San Diego Comic Con (SDCC for short) has been the big man on campus when it comes to pop culture conventions. During a long weekend in July we are all treated to the news of upcoming movie, gaming, and (of course) comic books from the creators themselves.
It had its humble beginnings as a gathering of comic book geeks on March 21, 1970 with a whopping 300 attendees, but has since become a behemoth that attracts geeks of all varieties with roughly 135,000 at the con. I have been to this gathering of geek many times over the past decade or so, and have seen this change first-hand like this exponential growth. With this growth many things have changed, and not for the better regarding many aspects of this con.
All these changes with SDCC have really annoyed me to no end! Let’s touch on a few of those, shall we.
Getting a badge used to be an easy process: get up early on badge day, buy your badge (or badges if you could not score the 4 day badge), and log off happy. Once at the convention you would then be able to walk up to a booth in the Sails Pavilion at the San Diego convention center to buy next years badge. Simple, right?
Well, the folks running SDCC decided that it would be great to set up what can best be described as a virtual queue. Get up early, but instead of getting your badge right away, and moving on you are now put into a line (Oh we all love SDCC lines don’t we?). Maybe you might get a badge, or maybe you might get to stay home. It really is luck of the draw, and it annoys the living crap out of me.
Add this to the hell-on-earth, that is getting a hotel room around that time, and you might as well just give up on hoping to go SDCC that year. I mean, come on, your room is going to cost at the least $1155.00 a night for something within walking distance to the convention center (and that is being optimistic). You could Uber in from a cheaper hotel for the bargain price of $422.00 a night.
We all have to wait in lines for one reason or another, so you would think that waiting in lines would be an expectation. I mean, headed to places like Disneyland you are treated to lines of people wanting to see various shows, and attractions.
The lines at SDCC are a special place where you wait hours to get into a panel. In some cases this can lead to the dedicated geek to wait overnight for a panel by sleeping on the side of the convention center under the bright lights provided by the city of San Diego for illumination. Then when the panel you would like to get into starts up you may notice one thing: THE LINE HAS NOT MOVED! The reason for this is they do not empty out the hall after each panel. You can have some smelly bastard sit there all day, and because of them, you would then miss your chance to see the one thing you waited all that time to see!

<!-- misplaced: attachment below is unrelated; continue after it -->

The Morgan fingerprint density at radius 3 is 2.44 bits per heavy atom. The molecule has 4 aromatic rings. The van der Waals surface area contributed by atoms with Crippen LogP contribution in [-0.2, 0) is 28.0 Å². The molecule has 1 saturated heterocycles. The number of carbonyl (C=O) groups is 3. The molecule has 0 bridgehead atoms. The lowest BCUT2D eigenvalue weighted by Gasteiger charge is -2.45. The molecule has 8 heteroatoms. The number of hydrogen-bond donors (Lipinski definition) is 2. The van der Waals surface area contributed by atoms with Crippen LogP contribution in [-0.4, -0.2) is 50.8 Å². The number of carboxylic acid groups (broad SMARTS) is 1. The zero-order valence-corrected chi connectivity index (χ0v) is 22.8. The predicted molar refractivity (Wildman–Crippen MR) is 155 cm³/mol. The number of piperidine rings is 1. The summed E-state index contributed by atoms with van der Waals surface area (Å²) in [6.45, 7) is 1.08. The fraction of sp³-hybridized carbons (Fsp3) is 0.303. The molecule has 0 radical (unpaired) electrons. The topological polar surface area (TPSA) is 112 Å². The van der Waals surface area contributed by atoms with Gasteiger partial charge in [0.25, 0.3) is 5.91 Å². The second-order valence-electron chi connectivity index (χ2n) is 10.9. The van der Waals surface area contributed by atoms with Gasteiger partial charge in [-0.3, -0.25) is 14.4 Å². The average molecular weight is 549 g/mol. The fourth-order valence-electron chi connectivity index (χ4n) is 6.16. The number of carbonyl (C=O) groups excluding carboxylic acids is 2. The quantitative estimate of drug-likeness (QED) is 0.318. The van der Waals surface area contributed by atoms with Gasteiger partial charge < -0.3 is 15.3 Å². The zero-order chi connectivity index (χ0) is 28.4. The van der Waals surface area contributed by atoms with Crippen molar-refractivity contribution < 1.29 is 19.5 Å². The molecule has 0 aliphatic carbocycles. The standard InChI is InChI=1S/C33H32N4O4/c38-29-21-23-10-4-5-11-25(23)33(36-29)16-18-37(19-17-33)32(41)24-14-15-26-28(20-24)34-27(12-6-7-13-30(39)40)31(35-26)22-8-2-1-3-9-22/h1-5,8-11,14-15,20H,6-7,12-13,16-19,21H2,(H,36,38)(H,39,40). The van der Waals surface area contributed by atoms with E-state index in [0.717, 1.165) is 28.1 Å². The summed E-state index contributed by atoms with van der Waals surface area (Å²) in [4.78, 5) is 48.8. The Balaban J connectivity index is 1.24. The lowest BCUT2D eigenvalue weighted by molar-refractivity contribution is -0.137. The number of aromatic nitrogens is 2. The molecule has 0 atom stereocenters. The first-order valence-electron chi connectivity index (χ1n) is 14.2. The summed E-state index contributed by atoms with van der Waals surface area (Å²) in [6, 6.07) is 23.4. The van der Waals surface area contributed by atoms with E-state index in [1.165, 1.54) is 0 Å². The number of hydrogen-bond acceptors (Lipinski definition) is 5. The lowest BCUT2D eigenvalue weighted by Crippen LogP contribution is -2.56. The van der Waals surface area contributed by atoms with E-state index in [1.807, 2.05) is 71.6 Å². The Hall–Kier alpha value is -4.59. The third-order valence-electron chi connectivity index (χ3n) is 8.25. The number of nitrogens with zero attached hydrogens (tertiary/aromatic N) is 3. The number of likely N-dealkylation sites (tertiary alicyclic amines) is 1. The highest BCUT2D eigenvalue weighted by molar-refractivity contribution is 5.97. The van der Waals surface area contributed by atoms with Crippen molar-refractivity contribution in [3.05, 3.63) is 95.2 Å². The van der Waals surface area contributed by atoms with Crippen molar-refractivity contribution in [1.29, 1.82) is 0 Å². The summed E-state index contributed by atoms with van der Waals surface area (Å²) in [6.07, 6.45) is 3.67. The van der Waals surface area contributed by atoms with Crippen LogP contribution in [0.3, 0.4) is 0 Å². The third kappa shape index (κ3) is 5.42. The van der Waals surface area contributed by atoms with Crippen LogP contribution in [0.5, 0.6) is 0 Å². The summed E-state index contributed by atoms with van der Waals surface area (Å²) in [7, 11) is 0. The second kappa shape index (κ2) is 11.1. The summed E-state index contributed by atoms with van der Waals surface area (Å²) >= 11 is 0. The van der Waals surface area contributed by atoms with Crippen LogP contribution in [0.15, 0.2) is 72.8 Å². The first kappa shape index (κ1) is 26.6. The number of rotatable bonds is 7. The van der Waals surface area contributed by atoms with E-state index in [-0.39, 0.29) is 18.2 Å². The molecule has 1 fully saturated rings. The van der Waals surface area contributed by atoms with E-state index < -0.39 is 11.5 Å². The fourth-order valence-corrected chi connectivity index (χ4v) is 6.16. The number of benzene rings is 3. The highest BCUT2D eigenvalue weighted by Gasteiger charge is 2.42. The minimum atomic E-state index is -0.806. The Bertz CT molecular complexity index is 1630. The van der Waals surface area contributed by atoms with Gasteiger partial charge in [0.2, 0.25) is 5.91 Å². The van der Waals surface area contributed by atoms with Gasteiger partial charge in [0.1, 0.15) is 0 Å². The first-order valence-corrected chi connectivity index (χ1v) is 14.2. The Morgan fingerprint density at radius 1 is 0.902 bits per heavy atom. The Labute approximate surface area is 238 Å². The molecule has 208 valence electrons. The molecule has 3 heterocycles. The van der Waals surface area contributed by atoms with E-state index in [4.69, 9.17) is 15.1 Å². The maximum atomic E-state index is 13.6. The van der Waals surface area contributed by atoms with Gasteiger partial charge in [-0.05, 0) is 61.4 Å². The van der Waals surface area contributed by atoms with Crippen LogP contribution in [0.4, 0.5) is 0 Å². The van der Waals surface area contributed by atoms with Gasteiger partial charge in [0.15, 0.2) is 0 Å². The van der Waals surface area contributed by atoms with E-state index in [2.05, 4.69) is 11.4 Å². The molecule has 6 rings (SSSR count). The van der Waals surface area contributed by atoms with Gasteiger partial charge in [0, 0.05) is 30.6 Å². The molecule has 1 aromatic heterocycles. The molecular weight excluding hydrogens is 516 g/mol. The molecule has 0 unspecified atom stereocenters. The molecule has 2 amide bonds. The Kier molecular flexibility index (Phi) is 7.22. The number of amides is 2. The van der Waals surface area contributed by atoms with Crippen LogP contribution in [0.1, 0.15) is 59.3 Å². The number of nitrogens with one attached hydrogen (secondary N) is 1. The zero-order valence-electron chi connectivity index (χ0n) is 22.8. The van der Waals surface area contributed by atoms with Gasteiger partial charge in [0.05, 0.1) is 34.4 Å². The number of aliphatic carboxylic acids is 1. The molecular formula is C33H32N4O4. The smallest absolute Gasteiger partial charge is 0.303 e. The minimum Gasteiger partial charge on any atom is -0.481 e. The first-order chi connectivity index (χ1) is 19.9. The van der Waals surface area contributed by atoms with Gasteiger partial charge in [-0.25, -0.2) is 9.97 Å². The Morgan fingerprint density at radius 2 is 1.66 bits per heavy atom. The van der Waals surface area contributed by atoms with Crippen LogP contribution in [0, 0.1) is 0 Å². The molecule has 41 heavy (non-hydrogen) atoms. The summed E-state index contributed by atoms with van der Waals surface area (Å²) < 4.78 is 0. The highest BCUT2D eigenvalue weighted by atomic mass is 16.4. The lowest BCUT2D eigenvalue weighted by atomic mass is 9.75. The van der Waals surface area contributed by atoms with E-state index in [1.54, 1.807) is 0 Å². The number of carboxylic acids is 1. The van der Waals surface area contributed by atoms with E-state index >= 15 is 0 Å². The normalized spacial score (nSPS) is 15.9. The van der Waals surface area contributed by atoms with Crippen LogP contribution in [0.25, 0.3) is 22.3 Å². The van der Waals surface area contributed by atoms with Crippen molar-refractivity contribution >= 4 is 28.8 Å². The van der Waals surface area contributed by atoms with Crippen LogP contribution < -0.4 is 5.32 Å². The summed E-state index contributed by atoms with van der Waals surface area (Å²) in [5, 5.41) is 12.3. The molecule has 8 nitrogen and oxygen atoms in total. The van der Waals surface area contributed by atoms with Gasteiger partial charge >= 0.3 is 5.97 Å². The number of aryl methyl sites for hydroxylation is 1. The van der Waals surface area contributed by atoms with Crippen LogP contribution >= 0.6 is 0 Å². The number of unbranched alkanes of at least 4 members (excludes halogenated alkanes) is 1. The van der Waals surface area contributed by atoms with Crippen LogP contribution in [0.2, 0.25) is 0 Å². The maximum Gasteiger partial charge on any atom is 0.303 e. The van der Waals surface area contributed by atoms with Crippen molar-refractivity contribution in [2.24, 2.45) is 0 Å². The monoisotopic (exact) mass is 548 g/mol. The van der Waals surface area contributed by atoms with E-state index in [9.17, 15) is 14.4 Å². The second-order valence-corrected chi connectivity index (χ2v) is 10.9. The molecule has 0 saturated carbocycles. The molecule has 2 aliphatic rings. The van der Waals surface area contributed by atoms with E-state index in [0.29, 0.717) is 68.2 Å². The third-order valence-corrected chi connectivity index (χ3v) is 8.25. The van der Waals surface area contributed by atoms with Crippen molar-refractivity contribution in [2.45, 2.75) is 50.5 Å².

If that line does not bug you then the line to buy collectibles might. The worst of them is at the Hasbro booth, but this one I can kind of understand. Hasbro does have some awesome figures to buy, however, the line is pure insanity. You have to get in on a random lottery to hopefully get a good spot in line with no guarantee you will be able to buy the goodies you want. Ridiculous wait + no promise of the Star Wars figure I want = 1 annoyed geek.
Costuming (I refuse to use the term cosplay. You did not dream up the back story for the character you are dressed as. Stop it.) is HUGE at SDCC. There are many skilled costumers out there, and they have the chance to show off their finest work during the SDCC fashion show (Masquerade).
At its essence it is fairly innocent: you walk on stage dressed in your costume to show it off to everyone in attendance. Then it takes a turn to annoying when many people have a routine built into showing off their work. Is it really necessary to have a song and dance routine to show off your costume? No, no its not. Walk across, show off, go sit down. It’s that simple. Now go away before I taunt you a second time!
This should be the only time they prance around, but you have many amateur photogs stopping every costumed person while they are walking the show floor (Yes, great. They are dressed as your favorite sci-fi/anime/ fantasy whatever. Take a picture where people are not walking!).
In the end I find SDCC one hell of a time, but plan on being annoyed with a few things that will bug you to the point where you may (or may not) beat your head against the nearest wall.